Finished :-)

LS-4 Virginia's Kite
If you like applique this is a fun triangle to do. If you detest applique it is no fun at all ! Cut BF of bottom part of the triangle, remember the extra big seam-allowances (min. 1/2" It is important, if you were around I would show you why :-) Applique the 2,5 shapes to the BF (2 and a half because it is only the lower part of the top "kite" you need to applique, but if you actually like appliqueing applique the lot :-) Press and cut down to size. Join outside top BF-triangles to your appliqued piece. Join the strips on the top to themselves and each other. Join to bottom-part. Finished :-)

LS-5 Olympic Torch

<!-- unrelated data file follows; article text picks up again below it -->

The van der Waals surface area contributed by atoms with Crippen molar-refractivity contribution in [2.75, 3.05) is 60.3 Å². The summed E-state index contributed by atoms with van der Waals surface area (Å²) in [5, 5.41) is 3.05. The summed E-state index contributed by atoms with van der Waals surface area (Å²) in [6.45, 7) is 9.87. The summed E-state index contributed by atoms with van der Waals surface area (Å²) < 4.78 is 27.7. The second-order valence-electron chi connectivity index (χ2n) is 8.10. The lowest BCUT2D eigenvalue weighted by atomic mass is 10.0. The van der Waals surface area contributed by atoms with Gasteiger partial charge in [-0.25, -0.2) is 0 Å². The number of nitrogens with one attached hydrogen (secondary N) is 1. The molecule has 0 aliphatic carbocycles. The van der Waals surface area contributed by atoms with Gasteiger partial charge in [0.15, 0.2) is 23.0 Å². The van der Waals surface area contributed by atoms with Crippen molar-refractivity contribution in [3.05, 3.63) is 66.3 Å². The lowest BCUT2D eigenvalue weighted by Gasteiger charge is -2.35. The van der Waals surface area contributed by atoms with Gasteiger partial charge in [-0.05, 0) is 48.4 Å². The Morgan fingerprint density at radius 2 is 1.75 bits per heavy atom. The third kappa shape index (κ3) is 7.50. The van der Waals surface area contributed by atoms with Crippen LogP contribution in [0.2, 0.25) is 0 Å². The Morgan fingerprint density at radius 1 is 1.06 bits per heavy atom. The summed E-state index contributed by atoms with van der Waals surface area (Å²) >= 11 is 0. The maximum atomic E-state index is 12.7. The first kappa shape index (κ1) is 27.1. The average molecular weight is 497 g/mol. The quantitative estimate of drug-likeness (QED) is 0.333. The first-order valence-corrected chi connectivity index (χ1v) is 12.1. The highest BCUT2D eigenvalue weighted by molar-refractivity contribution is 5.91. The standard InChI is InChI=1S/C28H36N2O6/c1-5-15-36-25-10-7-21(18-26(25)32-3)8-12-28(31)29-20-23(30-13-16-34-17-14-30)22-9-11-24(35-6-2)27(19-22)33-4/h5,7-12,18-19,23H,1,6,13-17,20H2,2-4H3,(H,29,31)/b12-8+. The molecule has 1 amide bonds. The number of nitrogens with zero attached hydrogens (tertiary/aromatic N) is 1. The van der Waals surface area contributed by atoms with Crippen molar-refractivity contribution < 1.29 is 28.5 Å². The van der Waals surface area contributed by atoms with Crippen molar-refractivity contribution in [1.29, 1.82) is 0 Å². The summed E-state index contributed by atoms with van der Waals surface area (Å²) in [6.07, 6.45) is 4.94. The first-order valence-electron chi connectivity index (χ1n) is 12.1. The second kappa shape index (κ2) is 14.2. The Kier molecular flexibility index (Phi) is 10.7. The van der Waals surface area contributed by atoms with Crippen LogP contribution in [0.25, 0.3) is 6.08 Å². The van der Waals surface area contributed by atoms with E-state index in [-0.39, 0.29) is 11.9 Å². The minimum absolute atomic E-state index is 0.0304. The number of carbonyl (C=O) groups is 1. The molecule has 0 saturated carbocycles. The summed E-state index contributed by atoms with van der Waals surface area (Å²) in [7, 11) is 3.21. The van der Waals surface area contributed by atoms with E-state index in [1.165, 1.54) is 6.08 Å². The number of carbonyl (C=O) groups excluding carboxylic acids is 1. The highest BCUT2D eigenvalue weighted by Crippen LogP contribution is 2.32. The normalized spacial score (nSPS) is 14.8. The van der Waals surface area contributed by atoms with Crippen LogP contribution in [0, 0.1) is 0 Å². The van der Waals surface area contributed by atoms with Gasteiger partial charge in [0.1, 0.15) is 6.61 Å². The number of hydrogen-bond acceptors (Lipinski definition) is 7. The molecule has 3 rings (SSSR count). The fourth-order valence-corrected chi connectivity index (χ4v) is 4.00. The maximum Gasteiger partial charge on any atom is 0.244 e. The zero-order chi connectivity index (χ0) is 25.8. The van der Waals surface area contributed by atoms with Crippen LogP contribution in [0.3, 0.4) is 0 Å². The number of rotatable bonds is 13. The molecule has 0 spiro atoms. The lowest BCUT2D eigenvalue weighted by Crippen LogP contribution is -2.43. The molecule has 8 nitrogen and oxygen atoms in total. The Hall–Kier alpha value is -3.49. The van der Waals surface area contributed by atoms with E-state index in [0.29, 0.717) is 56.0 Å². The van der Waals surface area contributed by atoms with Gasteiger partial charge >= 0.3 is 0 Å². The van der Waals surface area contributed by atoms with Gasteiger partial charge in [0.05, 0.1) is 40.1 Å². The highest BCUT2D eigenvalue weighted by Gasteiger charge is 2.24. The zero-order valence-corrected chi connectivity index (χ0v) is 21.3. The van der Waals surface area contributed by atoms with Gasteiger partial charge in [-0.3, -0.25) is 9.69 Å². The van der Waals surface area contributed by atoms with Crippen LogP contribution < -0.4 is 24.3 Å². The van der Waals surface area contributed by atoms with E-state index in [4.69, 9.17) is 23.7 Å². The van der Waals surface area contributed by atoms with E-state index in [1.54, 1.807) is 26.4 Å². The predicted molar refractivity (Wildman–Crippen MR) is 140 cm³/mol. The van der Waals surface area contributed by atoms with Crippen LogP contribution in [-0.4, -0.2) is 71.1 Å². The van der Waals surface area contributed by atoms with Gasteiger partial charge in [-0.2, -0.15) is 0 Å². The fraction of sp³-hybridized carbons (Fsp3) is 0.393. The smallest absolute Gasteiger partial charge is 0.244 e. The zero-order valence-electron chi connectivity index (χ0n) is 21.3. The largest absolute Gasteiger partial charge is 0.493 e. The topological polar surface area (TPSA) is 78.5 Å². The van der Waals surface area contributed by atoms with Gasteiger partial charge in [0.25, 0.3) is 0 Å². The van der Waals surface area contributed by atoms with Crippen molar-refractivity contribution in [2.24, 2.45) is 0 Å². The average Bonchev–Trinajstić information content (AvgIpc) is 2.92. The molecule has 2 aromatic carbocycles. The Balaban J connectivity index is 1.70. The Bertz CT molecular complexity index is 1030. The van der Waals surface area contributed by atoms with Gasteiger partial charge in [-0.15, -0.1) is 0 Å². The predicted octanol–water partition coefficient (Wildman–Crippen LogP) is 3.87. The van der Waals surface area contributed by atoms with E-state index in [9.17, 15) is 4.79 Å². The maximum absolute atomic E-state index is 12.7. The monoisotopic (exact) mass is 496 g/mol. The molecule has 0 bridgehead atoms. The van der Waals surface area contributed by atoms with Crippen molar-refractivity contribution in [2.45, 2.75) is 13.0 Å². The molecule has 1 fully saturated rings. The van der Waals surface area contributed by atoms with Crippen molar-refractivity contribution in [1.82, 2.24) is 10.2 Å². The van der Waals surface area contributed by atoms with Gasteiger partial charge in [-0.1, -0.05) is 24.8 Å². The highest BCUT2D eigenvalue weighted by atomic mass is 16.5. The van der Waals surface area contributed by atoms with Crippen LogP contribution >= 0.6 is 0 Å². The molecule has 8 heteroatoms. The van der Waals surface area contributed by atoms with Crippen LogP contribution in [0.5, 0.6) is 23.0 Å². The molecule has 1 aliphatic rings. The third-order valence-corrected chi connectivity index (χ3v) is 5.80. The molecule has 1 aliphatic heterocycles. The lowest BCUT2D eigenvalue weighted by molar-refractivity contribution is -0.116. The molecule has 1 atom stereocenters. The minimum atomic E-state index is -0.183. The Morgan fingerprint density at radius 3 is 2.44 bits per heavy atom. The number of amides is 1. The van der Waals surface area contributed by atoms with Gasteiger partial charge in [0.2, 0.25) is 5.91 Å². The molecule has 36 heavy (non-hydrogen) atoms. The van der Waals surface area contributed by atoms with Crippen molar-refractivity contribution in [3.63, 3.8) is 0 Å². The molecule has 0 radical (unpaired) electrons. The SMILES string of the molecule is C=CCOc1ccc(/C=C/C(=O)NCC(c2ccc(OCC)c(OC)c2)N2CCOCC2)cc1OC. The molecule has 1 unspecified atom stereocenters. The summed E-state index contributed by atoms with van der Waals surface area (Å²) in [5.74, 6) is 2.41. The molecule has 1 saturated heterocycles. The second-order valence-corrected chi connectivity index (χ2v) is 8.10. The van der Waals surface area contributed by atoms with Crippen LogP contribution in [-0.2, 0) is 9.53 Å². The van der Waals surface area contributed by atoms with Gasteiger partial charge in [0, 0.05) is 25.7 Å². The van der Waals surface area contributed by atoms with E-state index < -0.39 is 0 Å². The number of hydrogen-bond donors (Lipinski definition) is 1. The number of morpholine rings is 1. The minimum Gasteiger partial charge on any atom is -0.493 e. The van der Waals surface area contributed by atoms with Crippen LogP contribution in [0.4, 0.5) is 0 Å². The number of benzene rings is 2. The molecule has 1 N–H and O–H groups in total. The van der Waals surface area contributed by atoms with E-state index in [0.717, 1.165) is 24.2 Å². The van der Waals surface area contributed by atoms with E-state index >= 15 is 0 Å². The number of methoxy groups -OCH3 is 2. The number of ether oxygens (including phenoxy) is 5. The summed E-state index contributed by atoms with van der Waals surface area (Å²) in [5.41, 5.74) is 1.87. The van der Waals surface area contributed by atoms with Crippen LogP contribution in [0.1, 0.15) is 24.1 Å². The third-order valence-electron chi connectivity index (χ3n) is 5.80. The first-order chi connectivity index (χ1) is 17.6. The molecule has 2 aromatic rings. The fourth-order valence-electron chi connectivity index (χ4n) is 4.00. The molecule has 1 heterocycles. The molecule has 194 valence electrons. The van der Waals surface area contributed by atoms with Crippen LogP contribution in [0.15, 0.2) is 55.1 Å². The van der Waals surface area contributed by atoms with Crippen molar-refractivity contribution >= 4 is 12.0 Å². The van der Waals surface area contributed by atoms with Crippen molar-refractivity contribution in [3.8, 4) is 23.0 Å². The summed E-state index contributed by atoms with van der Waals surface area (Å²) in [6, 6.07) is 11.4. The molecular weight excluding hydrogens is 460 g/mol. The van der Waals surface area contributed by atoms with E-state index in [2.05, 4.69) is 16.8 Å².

This is a bit of a stinker :-) But take heart, it is one of the worst triangles, and if you have done M-3 or C-7 it isn't as bad as all that. Think positive :-) You will have wonderful practice for that Mariner's Compass block you have put off for a very long time :-) With this one it's accuracy that carries the day. The 5 bits with sharp, tapering points are mostly a question of taking those extra 15 seconds at every step of the way. 15 seconds extra to sharpen your pencil before drawing around every template. 15 seconds extra to make sure that the 3 points at the sharp end of every tapering-piece meets when piecing and 15 seconds extra when pressing it at the end to make sure they stand out the right way :-) Now, that wasn't a lot of extra time, was it ? LOL Apart from that it's straight strip piecing. Four stripes. I made seamlines on the top, since I (as you will all know by now) am not particularly fond of appliqueing, particularly not at sharp points :-) You have to either applique or sew a very curved seam on the strip that is next to the top. What I did was make the strip, elongating each bit, as if it actually did go to the top line of the strip, and then applique the half-circle on this. Apart from that, it's straight sewing, just remember the extra 15 seconds at each step :-)